Herman Melville devoted an entire chapter of Moby Dick to the substance. The Chinese believed it to be dragon spittle hardened by the sea. Ambergris (that’s French for gray amber) is an opaque, hardened orb that floats for months or years at sea, until its waxy mass washes up ashore. It has have sometimes been described, inaccurately, as sperm whale vomit. Ambergris comes out the other end—the cetacean approximation of a human gallbladders stone, formed in a whale stomach as a protective barrier around sharp, indigestible squid beaks, and then excreted.
Of all the world’s feces, ambergris may be the only one prized as an ingredient in fragrances, cocktails and medicines. It’s eaten, too. Persian sherbets once included ambergris along with water and lemon. Casanova apparently added it to his chocolate mousse as an aphrodisiac. French gastronome Brillat-Savarin recommended a shilling’s worth of ambergris in a tonic of chocolate and sugar, which he claimed would render life more easy, like coffee without the restless sleeplessness.
Christopher Kemp, a molecular biologist who works (by intention, it seems) at a desk “cluttered with marginalia” exhumes these enigmatic tidbits in his new book Floating Gold: A Natural (and Unnatural) History of Ambergris. He includes obscure recipes found in footnotes to the annotated edition of John Milton’s Paradise Regained, in which “grey amber” was melted like butter onto roasted game encased in pastries.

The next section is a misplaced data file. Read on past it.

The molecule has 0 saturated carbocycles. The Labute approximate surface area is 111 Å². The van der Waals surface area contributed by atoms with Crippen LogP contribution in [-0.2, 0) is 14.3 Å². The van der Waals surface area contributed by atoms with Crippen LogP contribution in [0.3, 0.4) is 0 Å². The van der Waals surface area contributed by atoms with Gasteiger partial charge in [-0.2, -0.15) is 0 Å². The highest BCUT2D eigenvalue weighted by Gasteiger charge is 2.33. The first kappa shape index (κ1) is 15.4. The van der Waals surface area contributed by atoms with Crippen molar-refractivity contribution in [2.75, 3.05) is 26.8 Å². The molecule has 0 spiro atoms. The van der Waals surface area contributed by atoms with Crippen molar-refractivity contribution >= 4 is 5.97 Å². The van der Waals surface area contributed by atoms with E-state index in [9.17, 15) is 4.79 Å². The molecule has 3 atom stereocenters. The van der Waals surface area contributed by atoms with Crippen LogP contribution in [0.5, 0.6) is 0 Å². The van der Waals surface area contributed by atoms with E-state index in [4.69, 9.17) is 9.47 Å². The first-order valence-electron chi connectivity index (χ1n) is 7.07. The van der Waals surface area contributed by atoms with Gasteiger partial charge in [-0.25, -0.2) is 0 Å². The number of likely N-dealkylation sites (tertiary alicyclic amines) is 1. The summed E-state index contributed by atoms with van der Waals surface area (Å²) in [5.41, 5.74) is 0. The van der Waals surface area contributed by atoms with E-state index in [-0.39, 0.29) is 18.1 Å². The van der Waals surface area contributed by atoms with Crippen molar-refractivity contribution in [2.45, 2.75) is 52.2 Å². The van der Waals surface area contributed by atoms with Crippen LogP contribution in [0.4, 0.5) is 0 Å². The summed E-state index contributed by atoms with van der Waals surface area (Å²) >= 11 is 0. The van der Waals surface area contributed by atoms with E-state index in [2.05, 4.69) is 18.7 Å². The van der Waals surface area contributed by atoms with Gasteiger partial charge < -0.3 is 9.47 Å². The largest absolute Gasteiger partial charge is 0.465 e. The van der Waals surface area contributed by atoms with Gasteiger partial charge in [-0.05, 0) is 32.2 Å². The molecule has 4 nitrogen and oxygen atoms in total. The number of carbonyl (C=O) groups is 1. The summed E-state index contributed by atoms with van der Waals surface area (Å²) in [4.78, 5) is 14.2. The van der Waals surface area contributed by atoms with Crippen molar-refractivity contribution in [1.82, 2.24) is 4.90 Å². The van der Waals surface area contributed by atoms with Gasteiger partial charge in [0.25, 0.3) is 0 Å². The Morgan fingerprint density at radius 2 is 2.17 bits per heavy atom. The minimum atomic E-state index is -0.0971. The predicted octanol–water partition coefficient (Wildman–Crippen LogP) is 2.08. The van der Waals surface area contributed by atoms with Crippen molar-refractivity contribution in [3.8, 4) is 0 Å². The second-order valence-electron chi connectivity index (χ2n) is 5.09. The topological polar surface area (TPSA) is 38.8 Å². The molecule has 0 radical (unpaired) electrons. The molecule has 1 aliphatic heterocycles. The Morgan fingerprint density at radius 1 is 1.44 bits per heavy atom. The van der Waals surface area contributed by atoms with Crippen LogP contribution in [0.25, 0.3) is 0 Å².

Kemp also cooks with a piece of white ambergris: “It crumbles like truffle. I fold it carefully into the eggs with a fork. Rising and mingling with curls of steam from the eggs, the familiar odor of ambergris begins to fill and clog my throat, a thick and unmistakable smell that I can taste. It inhabits the back of my throat and fills my sinuses. It is aromatic—both woody and floral. The smell reminds me of leaf litter on a forest floor and of the delicate, frilly undersides of mushrooms that grow in damp and shaded places.”
Enigmatic, yes. Legal, no—at least not in the United States, where the mere possession of ambergris is illegal under the Marine Mammal Protection Act, as is the eating of whale meat itself. The taste remains mostly unknowable, an apt metaphor, perhaps, for the mysteries contained in our oceans at large.